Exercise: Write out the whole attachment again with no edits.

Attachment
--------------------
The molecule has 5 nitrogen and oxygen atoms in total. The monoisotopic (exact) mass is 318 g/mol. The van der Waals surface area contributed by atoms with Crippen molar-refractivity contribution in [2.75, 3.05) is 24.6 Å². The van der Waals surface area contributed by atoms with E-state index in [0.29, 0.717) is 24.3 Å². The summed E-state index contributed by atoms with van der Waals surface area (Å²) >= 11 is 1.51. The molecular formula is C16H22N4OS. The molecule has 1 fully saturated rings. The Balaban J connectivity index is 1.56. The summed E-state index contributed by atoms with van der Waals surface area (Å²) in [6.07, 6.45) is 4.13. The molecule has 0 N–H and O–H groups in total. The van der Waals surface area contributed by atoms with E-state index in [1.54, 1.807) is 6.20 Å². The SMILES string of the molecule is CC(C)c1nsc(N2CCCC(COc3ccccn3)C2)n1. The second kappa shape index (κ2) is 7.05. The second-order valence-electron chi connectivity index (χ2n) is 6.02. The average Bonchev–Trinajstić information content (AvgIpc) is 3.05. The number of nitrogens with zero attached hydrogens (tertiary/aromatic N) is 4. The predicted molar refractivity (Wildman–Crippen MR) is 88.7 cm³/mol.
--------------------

The molecule has 5 nitrogen and oxygen atoms in total. The monoisotopic (exact) mass is 318 g/mol. The van der Waals surface area contributed by atoms with Crippen molar-refractivity contribution in [2.75, 3.05) is 24.6 Å². The van der Waals surface area contributed by atoms with E-state index in [0.29, 0.717) is 24.3 Å². The summed E-state index contributed by atoms with van der Waals surface area (Å²) >= 11 is 1.51. The molecular formula is C16H22N4OS. The molecule has 1 fully saturated rings. The Balaban J connectivity index is 1.56. The summed E-state index contributed by atoms with van der Waals surface area (Å²) in [6.07, 6.45) is 4.13. The molecule has 0 N–H and O–H groups in total. The van der Waals surface area contributed by atoms with E-state index in [1.54, 1.807) is 6.20 Å². The SMILES string of the molecule is CC(C)c1nsc(N2CCCC(COc3ccccn3)C2)n1. The second kappa shape index (κ2) is 7.05. The second-order valence-electron chi connectivity index (χ2n) is 6.02. The average Bonchev–Trinajstić information content (AvgIpc) is 3.05. The number of nitrogens with zero attached hydrogens (tertiary/aromatic N) is 4. The predicted molar refractivity (Wildman–Crippen MR) is 88.7 cm³/mol.